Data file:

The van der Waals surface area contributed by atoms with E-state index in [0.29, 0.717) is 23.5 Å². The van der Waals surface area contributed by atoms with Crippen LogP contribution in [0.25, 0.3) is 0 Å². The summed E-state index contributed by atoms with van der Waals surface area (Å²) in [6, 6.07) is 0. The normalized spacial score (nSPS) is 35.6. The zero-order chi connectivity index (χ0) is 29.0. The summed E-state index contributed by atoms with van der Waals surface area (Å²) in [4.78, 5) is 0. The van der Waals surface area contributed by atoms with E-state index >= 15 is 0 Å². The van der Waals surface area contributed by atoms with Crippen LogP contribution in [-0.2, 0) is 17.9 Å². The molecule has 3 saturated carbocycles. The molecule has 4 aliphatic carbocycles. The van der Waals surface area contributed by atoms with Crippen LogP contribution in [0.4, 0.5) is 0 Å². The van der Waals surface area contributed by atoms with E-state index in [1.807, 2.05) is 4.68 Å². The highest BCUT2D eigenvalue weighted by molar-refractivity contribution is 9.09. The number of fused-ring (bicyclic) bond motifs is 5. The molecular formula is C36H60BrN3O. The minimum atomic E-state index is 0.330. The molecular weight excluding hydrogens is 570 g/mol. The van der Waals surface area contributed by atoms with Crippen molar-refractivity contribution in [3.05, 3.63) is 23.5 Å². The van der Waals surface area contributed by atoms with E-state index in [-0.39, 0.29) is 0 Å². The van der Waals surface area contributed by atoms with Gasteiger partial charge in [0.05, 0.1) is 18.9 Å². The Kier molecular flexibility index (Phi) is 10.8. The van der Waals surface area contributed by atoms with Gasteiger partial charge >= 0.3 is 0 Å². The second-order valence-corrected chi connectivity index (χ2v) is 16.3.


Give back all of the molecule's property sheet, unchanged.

The van der Waals surface area contributed by atoms with E-state index in [0.29, 0.717) is 23.5 Å². The van der Waals surface area contributed by atoms with Crippen LogP contribution in [0.25, 0.3) is 0 Å². The summed E-state index contributed by atoms with van der Waals surface area (Å²) in [6, 6.07) is 0. The normalized spacial score (nSPS) is 35.6. The zero-order chi connectivity index (χ0) is 29.0. The summed E-state index contributed by atoms with van der Waals surface area (Å²) in [4.78, 5) is 0. The van der Waals surface area contributed by atoms with E-state index >= 15 is 0 Å². The van der Waals surface area contributed by atoms with Crippen LogP contribution in [-0.2, 0) is 17.9 Å². The molecule has 3 saturated carbocycles. The molecule has 4 aliphatic carbocycles. The van der Waals surface area contributed by atoms with Crippen LogP contribution in [0.4, 0.5) is 0 Å². The van der Waals surface area contributed by atoms with E-state index in [1.807, 2.05) is 4.68 Å². The highest BCUT2D eigenvalue weighted by molar-refractivity contribution is 9.09. The number of fused-ring (bicyclic) bond motifs is 5. The molecular formula is C36H60BrN3O. The minimum atomic E-state index is 0.330. The molecular weight excluding hydrogens is 570 g/mol. The van der Waals surface area contributed by atoms with Crippen molar-refractivity contribution in [3.05, 3.63) is 23.5 Å². The van der Waals surface area contributed by atoms with E-state index in [-0.39, 0.29) is 0 Å². The van der Waals surface area contributed by atoms with Gasteiger partial charge in [0.05, 0.1) is 18.9 Å². The Kier molecular flexibility index (Phi) is 10.8. The van der Waals surface area contributed by atoms with Gasteiger partial charge >= 0.3 is 0 Å². The second-order valence-corrected chi connectivity index (χ2v) is 16.3.